HTTP/1.0 200 OK Content-Type: text/html Opium and Aid Top Afghan Talks
Pubdate: Fri, 08 Jun 2001
Source: Times of Central Asia (Kyrgyzstan)
Copyright: 2001 The Times of Central Asia


KABUL. A six-monthly donor meeting for Afghanistan has begun in the 
Pakistan capital, Islamabad.

The two-day meeting is to discuss the humanitarian crisis in 
Afghanistan amid mounting tensions between aid workers and the ruling 
Taleban militia.

The 16-member Afghan Support Group (ASG) will review the aid response 
to the emergency in Afghanistan, where more than 800,000 people have 
become homeless since mid-2000 due to war and drought.

High on the agenda will also be relief for farmers who have lost 
their main source of income in the wake the Taleban's ban on opium 

Growing Harassment

The United Nations has lodged strong protests with the fundamentalist 
Islamic militia over growing incidents of abuse and harassment of aid 
workers in the troubled country.

It is also understood to be seeking legal advice on a new code of 
conduct, which the Taleban will require all foreigners to sign.

The code is designed to make foreigners abide by the Taleban's strict 
version of Islamic law, but aid workers are concerned its vague 
provisions could be used for political reasons.

"How are we going to work in the wake of the Taleban's restrictive 
actions, which are increasing day by day?" said German ambassador to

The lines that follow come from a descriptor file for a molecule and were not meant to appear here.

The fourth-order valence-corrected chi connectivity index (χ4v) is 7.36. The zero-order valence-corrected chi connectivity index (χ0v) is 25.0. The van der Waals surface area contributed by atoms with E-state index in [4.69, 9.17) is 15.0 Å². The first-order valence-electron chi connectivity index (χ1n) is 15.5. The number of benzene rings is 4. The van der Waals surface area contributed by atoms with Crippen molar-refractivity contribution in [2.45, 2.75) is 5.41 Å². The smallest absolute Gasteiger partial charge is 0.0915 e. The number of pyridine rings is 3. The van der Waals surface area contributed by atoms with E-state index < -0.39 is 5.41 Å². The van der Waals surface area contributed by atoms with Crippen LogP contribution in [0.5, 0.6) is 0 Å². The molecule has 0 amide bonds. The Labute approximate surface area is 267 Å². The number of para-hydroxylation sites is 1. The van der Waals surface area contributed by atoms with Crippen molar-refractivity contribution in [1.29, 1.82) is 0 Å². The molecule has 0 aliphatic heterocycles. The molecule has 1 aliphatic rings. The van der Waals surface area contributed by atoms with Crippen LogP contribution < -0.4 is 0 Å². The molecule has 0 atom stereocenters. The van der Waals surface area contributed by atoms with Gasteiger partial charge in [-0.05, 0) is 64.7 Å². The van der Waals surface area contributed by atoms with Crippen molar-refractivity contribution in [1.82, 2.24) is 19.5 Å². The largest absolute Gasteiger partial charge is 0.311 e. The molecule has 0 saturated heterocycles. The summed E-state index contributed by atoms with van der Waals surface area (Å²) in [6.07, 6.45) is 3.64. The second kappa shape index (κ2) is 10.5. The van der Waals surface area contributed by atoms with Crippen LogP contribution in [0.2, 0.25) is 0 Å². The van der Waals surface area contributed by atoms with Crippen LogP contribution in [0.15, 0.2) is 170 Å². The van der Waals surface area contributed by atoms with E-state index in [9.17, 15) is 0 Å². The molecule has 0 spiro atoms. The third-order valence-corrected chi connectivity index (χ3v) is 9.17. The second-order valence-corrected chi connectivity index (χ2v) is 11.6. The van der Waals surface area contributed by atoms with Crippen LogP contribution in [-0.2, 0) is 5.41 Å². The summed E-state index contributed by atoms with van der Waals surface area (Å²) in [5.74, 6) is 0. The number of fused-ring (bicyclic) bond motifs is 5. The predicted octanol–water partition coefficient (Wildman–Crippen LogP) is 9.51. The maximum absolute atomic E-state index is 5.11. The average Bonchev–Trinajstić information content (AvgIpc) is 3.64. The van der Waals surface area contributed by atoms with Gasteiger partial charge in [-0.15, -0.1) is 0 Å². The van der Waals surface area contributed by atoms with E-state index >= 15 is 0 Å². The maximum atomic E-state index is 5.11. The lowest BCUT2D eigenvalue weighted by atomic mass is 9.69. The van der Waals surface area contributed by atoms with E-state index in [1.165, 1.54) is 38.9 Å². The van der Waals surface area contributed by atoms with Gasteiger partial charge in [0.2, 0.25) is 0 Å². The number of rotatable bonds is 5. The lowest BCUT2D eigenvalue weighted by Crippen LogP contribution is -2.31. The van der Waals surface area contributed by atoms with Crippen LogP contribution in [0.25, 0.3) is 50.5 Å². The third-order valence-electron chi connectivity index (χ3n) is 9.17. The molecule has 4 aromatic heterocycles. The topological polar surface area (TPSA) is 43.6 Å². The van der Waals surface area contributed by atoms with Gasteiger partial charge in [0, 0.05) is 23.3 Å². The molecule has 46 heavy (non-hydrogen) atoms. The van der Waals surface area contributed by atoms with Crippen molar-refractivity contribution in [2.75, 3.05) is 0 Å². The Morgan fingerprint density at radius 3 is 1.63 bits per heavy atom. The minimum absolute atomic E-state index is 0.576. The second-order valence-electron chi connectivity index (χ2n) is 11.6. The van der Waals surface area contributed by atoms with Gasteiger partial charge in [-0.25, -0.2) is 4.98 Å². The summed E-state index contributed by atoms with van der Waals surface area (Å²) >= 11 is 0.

Pakistan, Hans-Joachim Daerr, who is the current chief of the ASG.

Aid At Risk

He said the ASG, including two European Commission bodies and 14 
countries, had provided $200m to Afghanistan so far this year, but 
future assistance was at risk unless the Taleban co-operated with the 
relief community.

UN country co-ordinator Erick de Mul has also warned the world body 
may have no choice but to close its humanitarian projects unless the 
Taleban creates a secure operational environment.

"In many parts of the country, aid personnel, especially national 
staff, face sporadic harassment including detention on spurious 
charges," a UN document presented to the meeting said.

Famine Fears

The UN estimates more than a million Afghans could face famine this 
year unless massive international assistance is forthcoming.

But efforts to raise funds from the international community have been 
stymied by the Taleban's record of human rights abuses and the 
ongoing war between the militia and opposition forces.

"The international and regional solidarity that supported Afghans for 
so long has steadily eroded," the UN High Commissioner for Refugees 
(UNHCR) said in a briefing paper presented at the meeting.

The BBC's correspondent Kate Clark says that the Taleban's ban on 
opium cultivation last year is likely to be another topic of 
discussion at the meeting.

Before the ban it was estimated that Afghanistan produced three 
quarters of the world's supply, and farmers have now lost their major 

Afghan poppy farmers have lost four fifths of their income by 
switching to other crops. Many have been left indebted - some have 
had to sell land.


Apart from the US, no other country has yet pledged any assistance.

The lack of response so far from the international community has left 
the Taleban disillusioned and angry.

They felt it was one issue where their efforts should have been 
acknowledged because many countries had complained so vociferously 
when poppy was being grown.

Many drug enforcement officials say it is vital to support Afghan 
farmers if the ban is to become sustainable. They say that if nothing 
is done it will be the world's fault if Afghans go back to growing 
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